The Giants need an eventual successor to quarterback Eli Manning, but they went with Barkley instead of a quarterback because of the immediate impact he can make. I think it’s unwise to draft a running back this high and also to pass on a potential franchise quarterback, but the Giants believed differently.
It’s not hard to find productive running backs later in the draft, but Barkley as a prospect is no less impressive than the backs selected with top-10 picks in the past few years.
- Leonard Fournette (2017, 1.04)
- Christian McCaffrey (2017, 1.08)
- Ezekiel Elliott (2016, 1.04)
- Todd Gurley (2015, 1.10)
In fact, Barkley is more impressive than all of them: He’s a better receiver than Fournette and bigger than McCaffrey. Unlike Zeke, he produced as a freshman. Unlike Gurley, he’s not entering the NFL fresh off an ACL tear. And based on his combine performance, he’s the best athlete of the group. With his age, physical profile, and production, Barkley is the best running back prospect of the past decade.
He seems highly likely to have NFL success right away and is the no-doubt No. 1 pick in dynasty rookie drafts.
For more, see Barkley’s player profile.
1.03, New York Jets: QB Sam Darnold (Southern California)
Redshirt Sophomore | 6’3″ and 221 Pounds | Born June 5, 1997 (Age: 20)
Combine numbers: 40-yard: 4.85 sec | bench reps: DNP | 3-cone: 6.96 | 20-yard shuttle: 4.4 sec | vertical: 26.5 in | broad: 105 in
The Jets traded with the Colts so they could draft a quarterback, and although they didn’t get Mayfield, who was reportedly their preferred target, they get a nice consolation prize in Darnold.
After sitting out his first year on campus, Darnold was a star for USC in 2016, completing 67.2% of his passes for 3,086 yards and 31 touchdowns to nine interceptions. He regressed in 2017, completing ‘just’ 63.1% of his passes for 4,143 yards and 26 touchdowns to 13 interceptions. Although he dropped to 8.5 adjusted yards per attempt (AY/A) from 9.0, his 2017 mark was still solid, and a 0.5 AY/A drop isn’t all that drastic. On the whole, the USC passing offense was still a top unit last year. Per Football Study Hall, in 2016 the Trojans were fourth in Passing S&P+ (135.0) and fifth in passing success rate (51.2%). In 2017 they were 11th (123.9) and 10th (47.3%): Darnold was a little less consistent and dynamic last year than he was the year prior, but he was still good — especially for a young second-year Power Five starter. At a minimum, he has pro-level arm talent and good mobility, averaging 2.3 yards per carry (including sacks) for his career. In a quarterback class loaded with underclassmen who declared early, Darnold is the best.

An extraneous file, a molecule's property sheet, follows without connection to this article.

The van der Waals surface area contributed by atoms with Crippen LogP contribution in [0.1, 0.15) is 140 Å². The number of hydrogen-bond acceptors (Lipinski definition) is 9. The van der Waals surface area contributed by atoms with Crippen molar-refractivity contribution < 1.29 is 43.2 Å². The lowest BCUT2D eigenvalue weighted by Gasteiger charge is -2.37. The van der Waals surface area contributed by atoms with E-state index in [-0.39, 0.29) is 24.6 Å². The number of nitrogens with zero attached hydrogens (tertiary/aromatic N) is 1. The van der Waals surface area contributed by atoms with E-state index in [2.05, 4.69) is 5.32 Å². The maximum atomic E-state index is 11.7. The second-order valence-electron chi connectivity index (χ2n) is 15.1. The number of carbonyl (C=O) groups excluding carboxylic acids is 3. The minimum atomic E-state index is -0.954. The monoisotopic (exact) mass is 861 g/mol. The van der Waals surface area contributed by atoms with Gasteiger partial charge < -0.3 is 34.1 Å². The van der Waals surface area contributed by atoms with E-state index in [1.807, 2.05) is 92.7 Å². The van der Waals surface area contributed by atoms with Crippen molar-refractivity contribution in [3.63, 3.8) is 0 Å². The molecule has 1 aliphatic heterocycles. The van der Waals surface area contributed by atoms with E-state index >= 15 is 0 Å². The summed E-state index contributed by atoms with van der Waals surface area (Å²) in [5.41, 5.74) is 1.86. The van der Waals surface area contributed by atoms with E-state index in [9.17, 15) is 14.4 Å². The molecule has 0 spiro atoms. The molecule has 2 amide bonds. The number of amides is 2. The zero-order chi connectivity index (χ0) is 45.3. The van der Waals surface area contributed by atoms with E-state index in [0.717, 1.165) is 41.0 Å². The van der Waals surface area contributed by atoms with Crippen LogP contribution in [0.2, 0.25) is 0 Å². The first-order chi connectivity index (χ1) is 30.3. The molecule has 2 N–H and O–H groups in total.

The youngest quarterbacking prospect in NFL history, Darnold could open the season on the bench behind journeyman Josh McCown, but he eventually will get his shot: He has the profile of a decade-long starter.
For more, see Darnold’s player profile.
1.07, Buffalo Bills: QB Josh Allen (Wyoming)
Redshirt Junior | 6’5″ and 237 Pounds | Born May 21, 1996 (Age: 21)
Combine numbers: 40-yard: 4.75 sec | bench reps: DNP | 3-cone: 6.9 sec | 20-yard shuttle: 4.4 sec | vertical: 33.5 in | broad: 119 in
The Bills wanted their heir to Jim Kelly‘s long-vacant throne, and they traded up (again) to make sure they got him. Ironically, one of Allen’s closest player comps as a prospect is former Bills quarterback J.P. Losman, which isn’t an auspicious omen. The forgotten first-round quarterback of the 2004 class, Losman — like Allen — was a highly inaccurate college passer (57.8% career completion rate). In the NFL, he completed just 59.2% of his attempts.